Scheduling and Communication: How Academic Leaders Should Respond to the Coronavirus

Students, Scheduling, and Communications: How Private School Academic Leaders Should Respond to the Coronavirus
Students, Scheduling, and Communications: How Private School Academic Leaders Should Respond to the Coronavirus

Academic Leadership//

March 15, 2020

With Coronavirus (COVID-19) cases rapidly increasing around the world, it is likely just a matter of time before cases reach your area, if they have not already done so. The impact COVID-19, or any pandemic, can have on schools and families is significant.

Similarly, the impact that smart, well-informed schools can have on their communities is also significant. We must be ready and willing to prioritize public health and the well-being of our children and faculty.

Getting valid information from reliable sources is the primary step schools must take. The Centers for Disease Control and Prevention and the World Health Organization are your best sources of information on how to react to this crisis.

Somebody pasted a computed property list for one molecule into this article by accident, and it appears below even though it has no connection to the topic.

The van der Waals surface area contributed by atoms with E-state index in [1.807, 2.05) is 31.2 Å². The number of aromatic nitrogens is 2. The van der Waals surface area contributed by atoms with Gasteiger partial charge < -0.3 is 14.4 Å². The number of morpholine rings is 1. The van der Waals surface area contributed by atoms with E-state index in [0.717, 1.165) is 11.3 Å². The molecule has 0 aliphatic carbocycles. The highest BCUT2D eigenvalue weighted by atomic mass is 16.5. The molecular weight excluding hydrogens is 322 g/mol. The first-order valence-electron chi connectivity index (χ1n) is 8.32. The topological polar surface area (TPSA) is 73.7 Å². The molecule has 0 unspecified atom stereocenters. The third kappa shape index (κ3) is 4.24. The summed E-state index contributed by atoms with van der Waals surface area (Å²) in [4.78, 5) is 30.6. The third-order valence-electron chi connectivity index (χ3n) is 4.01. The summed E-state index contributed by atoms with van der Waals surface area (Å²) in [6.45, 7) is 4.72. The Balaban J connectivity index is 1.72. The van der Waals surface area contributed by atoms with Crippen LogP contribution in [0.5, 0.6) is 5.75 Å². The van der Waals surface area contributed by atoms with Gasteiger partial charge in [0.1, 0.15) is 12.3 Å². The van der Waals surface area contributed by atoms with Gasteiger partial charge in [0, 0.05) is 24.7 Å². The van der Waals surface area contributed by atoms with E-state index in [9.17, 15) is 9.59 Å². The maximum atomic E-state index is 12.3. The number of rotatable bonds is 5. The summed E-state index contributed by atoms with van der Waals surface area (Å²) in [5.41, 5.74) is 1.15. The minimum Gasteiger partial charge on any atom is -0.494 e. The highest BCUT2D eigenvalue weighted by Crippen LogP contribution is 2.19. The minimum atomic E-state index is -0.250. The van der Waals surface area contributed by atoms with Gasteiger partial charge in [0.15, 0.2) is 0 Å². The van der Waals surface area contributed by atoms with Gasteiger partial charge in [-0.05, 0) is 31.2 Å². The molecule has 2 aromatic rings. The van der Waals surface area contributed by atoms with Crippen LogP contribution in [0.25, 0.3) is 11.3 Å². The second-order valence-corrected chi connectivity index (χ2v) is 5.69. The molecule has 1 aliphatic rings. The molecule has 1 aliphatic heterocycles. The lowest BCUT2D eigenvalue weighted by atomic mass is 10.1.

There are three important areas for schools to consider: Nonpharmaceutical interventions (NPIs), communication, and continuity of your school’s mission.

Nonpharmaceutical Interventions (NPIs)

NPIs are interventions schools can take to slow the spread of illness. Many of the approaches in this area should always be followed—but schools should place renewed emphasis on them now. The following are NPIs schools should consider.

Emphasize everyday preventive actions

  • Teach younger students and remind older students to cover their coughs and sneezes with a tissue. Provide multiple boxes of tissues and hand sanitizers in each classroom.
  • Wash your hands. With elementary students, stop at the restroom before and after lunch for hand washing. Teach them to sing a song that lasts 20 seconds. Hand sanitizer is better than nothing, but does not replace hand washing.